Motoexotica Classic Cars
2340 Cassens Dr.
St. Louis, MO
St. Louis, MO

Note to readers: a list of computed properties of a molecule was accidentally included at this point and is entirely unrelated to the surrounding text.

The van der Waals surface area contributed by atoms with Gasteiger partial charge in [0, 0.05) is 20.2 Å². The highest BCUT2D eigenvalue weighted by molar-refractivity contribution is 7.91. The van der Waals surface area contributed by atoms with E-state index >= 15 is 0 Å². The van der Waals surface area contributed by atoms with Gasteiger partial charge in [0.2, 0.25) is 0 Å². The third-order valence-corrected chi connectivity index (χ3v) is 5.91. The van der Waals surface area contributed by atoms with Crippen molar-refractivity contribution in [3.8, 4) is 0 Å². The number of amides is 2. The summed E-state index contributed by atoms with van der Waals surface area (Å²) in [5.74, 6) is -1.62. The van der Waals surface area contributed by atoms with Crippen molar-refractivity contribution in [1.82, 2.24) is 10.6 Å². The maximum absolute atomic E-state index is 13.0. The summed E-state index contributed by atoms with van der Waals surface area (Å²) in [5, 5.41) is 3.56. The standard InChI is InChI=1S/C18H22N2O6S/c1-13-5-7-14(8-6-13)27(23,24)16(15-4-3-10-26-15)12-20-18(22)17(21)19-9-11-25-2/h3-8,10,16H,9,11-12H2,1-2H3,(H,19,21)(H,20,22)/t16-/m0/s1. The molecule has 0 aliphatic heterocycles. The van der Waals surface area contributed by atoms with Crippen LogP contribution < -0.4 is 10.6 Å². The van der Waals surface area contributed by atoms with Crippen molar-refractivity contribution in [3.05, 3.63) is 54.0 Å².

1981 FreeWay II MicroCar One of 700 examples made between 1979 and 1982 About 700 were made over two years at a retail price of $3,400 at the factory in Minnesota No expense spared, two-year rotisserie restoration The best example available for sale, quality restoration! Has top speed of 65 MPH and gets 60 to 80 MPG Upgraded 27.6 CID Tecumseh single-cylinder, four-cycle engine with new HMV drive system, belt, bearings, seals and chain Belt-driven continuously variable transmission Orange exterior with gray and black interior Frame blasted and painted to match body Single headlight with dual foglights and dual taillights New glass and seals New shocks, suspension, brakes, wheels and tires New carpet and interior Sunroof, factory wiper, electric fuel pump, new parking brake, new dry-cell battery, new chrome exhaust with heat wrap Documentation includes a copy of Jerry Kraft and Friends FreeWay Service Manual Interesting design feature is the heater. It is actually the oil cooler located under the dashboard No need to buy a Toyota Prius or a Tesla when you can get a classic high MPG vehicle like this 1981 FreeWay II MicroCar. This classic commuter car has a top speed of 65 miles per hour and gets at least 60 MPG. It underwent a two-year, no expense spared rotisserie restoration and is the best example offered for sale! We think that this retro eco-car is quite the character, and certainly a machine that will have people raising an eyebrow. Designed by Dave Edmondson and built in Burnsville, Minnesota, this is one of only about 700 examples made between 1979 and 1982. With 3,445 miles showing on the clock, the car's owner decided to embark on a complete two-year rotisserie restoration that started in 2015 and took about two years to complete, with reportedly no expense spared. The car's fiberglass body is finished in orange and the color plus the trim are in excellent condition, as expected after a complete renovation. The frame was blasted and painted to match the body. Up front is the single rectangular headlight while there are two round taillights in the rear. The body took eight months to repaint and reportedly cost $3,100 alone. This FreeWay has all new plexiglass and seals, too; its rear windows have the ability to open about two inches each for air ventilation and the sunroof is completely removable. As expected, the bodywork is straight and solid, the engine bay is extremely tidy and the cargo area behind the lone seat looks great. The FreeWay had a welded tubular steel frame, with a secondary perimeter frame at bumper height to protect the driver from impacts. Its suspension was fully independent. The lower body included a full undertray to reduce the drag coefficient of the vehicle. This example has new shock absorbers, suspension, brakes and reportedly the last three radial tires that were factory. The new tires are size 215 40-12 and all three are mounted on new black-and-silver ITP alloy wheels that look sharp and contrast well with the exterior. The FreeWay II has the larger 27.6-CID Tecumseh single-cylinder, four-cycle engine, complete with new belt and HMV drive system, which is a complete rebuild with new bearings, seals, chain painted to match the body. The engine is mounted behind the driver and was coupled to a snowmobile-style CVT belt drive transmission. Final drive to the rear wheel was by chain. It did not have a reverse gear in its transmission. There's a new dry cell battery and new aluminum fuel tank with gauge, filter and Holley fuel pump plus a new parking brake. This example has turn signals, taillights, brake lights, running lights, fog lights, head lamp and dash lights, power factory windscreen wiper and an electric fuel pump. The new chrome exhaust has been heat-wrapped. Inside, there's a black-and-gray driver's seat that is in excellent shape, new carpet plus a sunroof and rear lift lid with AM radio installed at factory. The dash has a speedometer with an odometer, amp meter, gas gauge, temperature gauge and ventilation fan but the fuel gauge and speedo/odo are inoperable. There are four rear view mirrors for safety and the car has a new parking brake. The headliner is in good, original shape while an orange-and-black three-spoke steering wheel faces the driver. This is a two-person inline seating car, but it is currently setup as a one-seater that accommodates a driver up to 250 pounds. The rear seat is included. The FreeWay was designed to be a basic, no frills transportation vehicle for one person. It was envisioned by its designer, Dave Edmonson, as the ideal solo commuter car. The body is two-piece fiberglass. The drive system was made by Comet, with two variable-diameter pulleys, as used in snowmobiles. Final drive to the rear wheel was by chain. Top speed was said to be 65 mph. Gas mileage was the FreeWay's long suit, with 60 to 80 mpg claimed for the FreeWay II model. The company that manufactured
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